April 25, 2012, 10:56 AM —
When meeting with venture capital groups, they will ask you if you're "technical." They really mean, "can you write the code yourself?"
Startups in a software world need coders, and the money guys know that. But they don't ask, many times, if the one giving the pitch can do the programming, they ask if they're technical. While technical means many things, programmer included, they really are trying to find out if you can create the product, or if you need to hire programmers first. Jason Freedman of 42Floors, talking about non-technical founders: "you can't build stuff."
More bluntly, Business Insider says, "Non-Technical Founders Will Always Make Subpar Products That Fail Slowly." Founders who can't code have to relay their vision of a product to others to write the code, and something always gets lost. Worse, hot coders get hot salaries, and startups tend to be shoestring affairs. And if you're really motivated, you can learn to code and create your product yourself. Not easy, but doable, and that may help your startup get funded.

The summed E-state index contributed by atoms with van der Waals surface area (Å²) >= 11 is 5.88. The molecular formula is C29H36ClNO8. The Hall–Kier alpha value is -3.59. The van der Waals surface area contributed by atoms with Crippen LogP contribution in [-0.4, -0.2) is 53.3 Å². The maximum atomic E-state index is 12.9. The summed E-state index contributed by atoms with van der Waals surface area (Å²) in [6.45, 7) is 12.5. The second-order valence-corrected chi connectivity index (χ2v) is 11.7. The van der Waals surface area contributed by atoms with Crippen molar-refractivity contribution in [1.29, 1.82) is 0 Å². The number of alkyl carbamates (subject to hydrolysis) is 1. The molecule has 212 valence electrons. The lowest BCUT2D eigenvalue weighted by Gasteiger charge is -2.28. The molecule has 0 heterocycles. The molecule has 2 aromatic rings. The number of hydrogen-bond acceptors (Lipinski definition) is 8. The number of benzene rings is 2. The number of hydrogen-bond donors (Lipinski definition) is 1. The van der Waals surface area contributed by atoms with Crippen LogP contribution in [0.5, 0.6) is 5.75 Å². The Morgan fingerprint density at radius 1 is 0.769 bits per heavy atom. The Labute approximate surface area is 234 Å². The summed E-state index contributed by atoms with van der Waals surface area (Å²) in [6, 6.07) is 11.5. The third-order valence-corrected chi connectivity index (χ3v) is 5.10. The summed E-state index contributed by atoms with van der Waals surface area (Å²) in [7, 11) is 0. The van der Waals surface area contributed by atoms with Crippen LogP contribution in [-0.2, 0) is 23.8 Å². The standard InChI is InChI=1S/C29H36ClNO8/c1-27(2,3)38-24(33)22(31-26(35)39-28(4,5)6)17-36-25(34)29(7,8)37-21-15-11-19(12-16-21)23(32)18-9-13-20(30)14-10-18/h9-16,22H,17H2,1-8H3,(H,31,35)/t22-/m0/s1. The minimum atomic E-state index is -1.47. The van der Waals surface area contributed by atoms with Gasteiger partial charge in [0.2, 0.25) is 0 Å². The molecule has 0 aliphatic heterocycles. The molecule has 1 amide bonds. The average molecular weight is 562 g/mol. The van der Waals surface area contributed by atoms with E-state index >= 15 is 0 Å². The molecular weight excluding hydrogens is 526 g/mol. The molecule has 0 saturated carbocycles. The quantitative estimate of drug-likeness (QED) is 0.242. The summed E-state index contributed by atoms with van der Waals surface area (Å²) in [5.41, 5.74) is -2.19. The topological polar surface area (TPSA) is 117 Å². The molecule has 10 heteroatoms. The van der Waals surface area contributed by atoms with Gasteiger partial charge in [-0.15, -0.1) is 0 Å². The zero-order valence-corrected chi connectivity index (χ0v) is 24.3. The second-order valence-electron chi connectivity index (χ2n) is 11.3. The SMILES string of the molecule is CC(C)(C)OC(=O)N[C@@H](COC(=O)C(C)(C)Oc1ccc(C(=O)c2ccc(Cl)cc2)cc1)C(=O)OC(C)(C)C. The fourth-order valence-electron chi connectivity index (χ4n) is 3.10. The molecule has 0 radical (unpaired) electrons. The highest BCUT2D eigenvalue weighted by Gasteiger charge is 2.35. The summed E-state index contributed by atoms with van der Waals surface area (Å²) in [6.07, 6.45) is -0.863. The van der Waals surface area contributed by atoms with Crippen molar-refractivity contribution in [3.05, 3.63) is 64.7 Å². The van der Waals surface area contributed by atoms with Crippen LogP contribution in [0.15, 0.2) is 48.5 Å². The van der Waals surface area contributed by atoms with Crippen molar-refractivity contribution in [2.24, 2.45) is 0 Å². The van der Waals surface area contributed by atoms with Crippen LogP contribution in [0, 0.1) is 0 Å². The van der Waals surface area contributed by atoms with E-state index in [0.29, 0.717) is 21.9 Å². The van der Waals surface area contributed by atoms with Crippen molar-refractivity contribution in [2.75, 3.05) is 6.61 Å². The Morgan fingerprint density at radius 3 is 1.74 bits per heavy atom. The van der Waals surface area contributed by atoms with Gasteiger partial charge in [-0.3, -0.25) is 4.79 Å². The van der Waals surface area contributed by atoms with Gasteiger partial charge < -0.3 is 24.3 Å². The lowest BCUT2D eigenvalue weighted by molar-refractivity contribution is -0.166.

Not so fast
Steve Jobs disagrees.
Jay Yarow on businessinsider.com
I always find the plethora of hate for MBA's to be amusing. A team is just that a team, it needs to be highly functional and complimentary.
James on 42floors.com
you need a technical co-founder, who owns a big chunk of your company, if code is crucial to your start up.
dlmcdonough on businessinsider.com
As a non-technical co-founder myself, I've spent the last year out working everyone on my team just to feel to MYSELF that I deserve to be part of the team and keep everyone's respect. And that's how it should be.
Tommy on 42floors.com
If venture capitalists and investors are so smart, why can't they just ask point-blank: "are you a programmer?"